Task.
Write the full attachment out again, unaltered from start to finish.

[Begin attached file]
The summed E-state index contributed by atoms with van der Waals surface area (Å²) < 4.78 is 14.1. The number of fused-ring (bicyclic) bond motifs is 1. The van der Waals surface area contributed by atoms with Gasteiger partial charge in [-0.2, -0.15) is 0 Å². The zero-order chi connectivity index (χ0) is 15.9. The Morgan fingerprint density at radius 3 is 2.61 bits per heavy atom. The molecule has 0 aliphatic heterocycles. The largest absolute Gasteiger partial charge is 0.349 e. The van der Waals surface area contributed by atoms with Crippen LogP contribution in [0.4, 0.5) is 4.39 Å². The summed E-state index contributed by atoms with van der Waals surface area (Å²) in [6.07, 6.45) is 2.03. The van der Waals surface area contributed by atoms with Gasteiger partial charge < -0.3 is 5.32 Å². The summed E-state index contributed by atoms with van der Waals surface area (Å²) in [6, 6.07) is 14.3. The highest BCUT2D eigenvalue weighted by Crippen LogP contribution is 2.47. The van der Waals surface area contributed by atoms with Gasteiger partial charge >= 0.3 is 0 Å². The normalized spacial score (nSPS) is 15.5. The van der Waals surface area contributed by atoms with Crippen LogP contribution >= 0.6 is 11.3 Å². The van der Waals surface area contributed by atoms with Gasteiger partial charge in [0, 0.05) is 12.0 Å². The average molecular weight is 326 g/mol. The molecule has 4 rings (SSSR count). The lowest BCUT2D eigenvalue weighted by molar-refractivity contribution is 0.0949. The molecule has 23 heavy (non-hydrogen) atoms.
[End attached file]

The summed E-state index contributed by atoms with van der Waals surface area (Å²) < 4.78 is 14.1. The number of fused-ring (bicyclic) bond motifs is 1. The van der Waals surface area contributed by atoms with Gasteiger partial charge in [-0.2, -0.15) is 0 Å². The zero-order chi connectivity index (χ0) is 15.9. The Morgan fingerprint density at radius 3 is 2.61 bits per heavy atom. The molecule has 0 aliphatic heterocycles. The largest absolute Gasteiger partial charge is 0.349 e. The van der Waals surface area contributed by atoms with Crippen LogP contribution in [0.4, 0.5) is 4.39 Å². The summed E-state index contributed by atoms with van der Waals surface area (Å²) in [6.07, 6.45) is 2.03. The van der Waals surface area contributed by atoms with Gasteiger partial charge < -0.3 is 5.32 Å². The summed E-state index contributed by atoms with van der Waals surface area (Å²) in [6, 6.07) is 14.3. The highest BCUT2D eigenvalue weighted by Crippen LogP contribution is 2.47. The van der Waals surface area contributed by atoms with Gasteiger partial charge >= 0.3 is 0 Å². The normalized spacial score (nSPS) is 15.5. The van der Waals surface area contributed by atoms with Crippen LogP contribution >= 0.6 is 11.3 Å². The van der Waals surface area contributed by atoms with Gasteiger partial charge in [0, 0.05) is 12.0 Å². The average molecular weight is 326 g/mol. The molecule has 4 rings (SSSR count). The lowest BCUT2D eigenvalue weighted by molar-refractivity contribution is 0.0949. The molecule has 23 heavy (non-hydrogen) atoms.